The 2015 Dietary Guidelines for Americans (DGA) were released January 7th. These guidelines are published every 5 years and provide key recommendations for how to achieve a healthy diet. Compared to 2010, there a few noteworthy inclusions and exclusions in the 2015 DGA as highlighted below.
Limit saturated fat to ≤ 10 percent of calories and replace it with unsaturated fat
The 2015 DGA keeps the same recommendations for fat from 2010, including avoiding trans-fat and limiting saturated fat. The 2015 DGA specifies that in order to achieve the health benefits of maintaining this 10 percent limit, replace saturated fat calories in your diet (butter, cream, palm oil) with unsaturated (olive oil) or polyunsaturated (safflower, grapeseed and flaxseed oils). Previously, people replaced those calories with refined carbohydrates. This actually lowered HDL (good cholesterol) while raising LDL (bad cholesterol). Remember, what you take out of your diet is just as important as what you put in!
A specific limit of 10 percent for added sugars
While the 2010 DGA had general advice to reduce intake of added sugars, the newest revisions finally include a specific limit of 10 percent of daily energy intake. For a 2,000 calorie diet, this translates to approximately one 16-oz bottle of soda. A standard 20-oz bottle exceeds the limit. The DGA Committee recommends replacing sugar-sweetened beverages with water, not beverages with artificial sweeteners.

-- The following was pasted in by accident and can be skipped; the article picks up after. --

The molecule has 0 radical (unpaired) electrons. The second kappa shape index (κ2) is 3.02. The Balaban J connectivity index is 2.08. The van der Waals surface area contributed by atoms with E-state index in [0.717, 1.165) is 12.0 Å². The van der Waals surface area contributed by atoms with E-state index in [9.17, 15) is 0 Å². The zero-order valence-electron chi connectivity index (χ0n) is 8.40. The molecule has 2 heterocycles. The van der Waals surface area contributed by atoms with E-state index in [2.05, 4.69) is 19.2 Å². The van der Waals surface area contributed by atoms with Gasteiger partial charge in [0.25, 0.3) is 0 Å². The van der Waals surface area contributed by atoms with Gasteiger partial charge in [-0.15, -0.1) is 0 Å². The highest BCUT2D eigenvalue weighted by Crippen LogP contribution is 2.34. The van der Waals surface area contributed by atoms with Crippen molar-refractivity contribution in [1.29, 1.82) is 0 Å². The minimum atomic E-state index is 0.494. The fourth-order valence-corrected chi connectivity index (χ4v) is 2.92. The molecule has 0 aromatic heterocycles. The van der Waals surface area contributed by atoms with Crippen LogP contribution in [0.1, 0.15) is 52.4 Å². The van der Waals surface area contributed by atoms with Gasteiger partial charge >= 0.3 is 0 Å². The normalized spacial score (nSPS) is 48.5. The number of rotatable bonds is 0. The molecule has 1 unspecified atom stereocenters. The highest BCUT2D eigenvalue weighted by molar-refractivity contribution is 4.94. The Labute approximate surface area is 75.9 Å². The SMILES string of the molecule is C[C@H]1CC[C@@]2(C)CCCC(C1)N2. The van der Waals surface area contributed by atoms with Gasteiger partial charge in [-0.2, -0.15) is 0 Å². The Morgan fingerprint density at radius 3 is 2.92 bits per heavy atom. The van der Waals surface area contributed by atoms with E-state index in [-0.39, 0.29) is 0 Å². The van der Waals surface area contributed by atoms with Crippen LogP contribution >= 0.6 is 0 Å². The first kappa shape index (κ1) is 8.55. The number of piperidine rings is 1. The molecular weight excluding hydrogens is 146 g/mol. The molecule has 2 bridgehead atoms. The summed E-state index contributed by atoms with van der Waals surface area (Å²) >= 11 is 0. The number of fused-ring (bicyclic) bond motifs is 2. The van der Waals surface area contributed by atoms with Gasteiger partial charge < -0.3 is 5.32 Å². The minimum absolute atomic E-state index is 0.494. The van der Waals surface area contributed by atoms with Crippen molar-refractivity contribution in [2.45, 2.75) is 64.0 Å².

Caffeine was not mentioned in the 2010 DGA but is thoroughly discussed in the latest report. Caffeine is not a nutrient, however, experts acknowledge caffeine’s widespread use and recommend a daily upper limit of 400 mg. For context, a standard 8-oz cup of coffee contains anywhere from 95-200 mg.
No limit on cholesterol
This is not to suggest dietary cholesterol is no longer important. Cholesterol is no longer listed as something to specifically limit to prevent cardiovascular disease (CVD). The newest science shows that saturated fat intake, not cholesterol intake, has a much greater impact on blood cholesterol levels, which are still considered a strong predictor of CVD risk.
Solid fat, refined grains and fiber are not included in the key recommendations
The new report’s key recommendations do not actually include the term “solid fat.” However, the relatively evolved advice for saturated fat implies solid fats should be limited. Solid fats, by definition, are saturated fats. The terms “refined grains” and “fiber” are also excluded. In their place is a more inclusive statement: “a healthy eating pattern includes grains, at least half of which are whole grains.” Again, by definition whole grains are fiber-rich.
Overall, the most recent DGA acknowledges the importance of eating patterns. People eat foods in combination. The Guidelines highlight the fact that such a pattern is greater than the sum of its parts. Above all else, strive to attain a pattern that is healthy. No single food can truly be deemed as a cure-all super food or as a curse. Happy, healthy and balanced eating in 2016!
Tanya Zuckerbrot MS, RD, is a Registered Dietitian in New York City and the author of two bestselling diet books: The F-Factor Diet and The Miracle Carb Diet: Make Calories and Fat Disappear – with Fiber.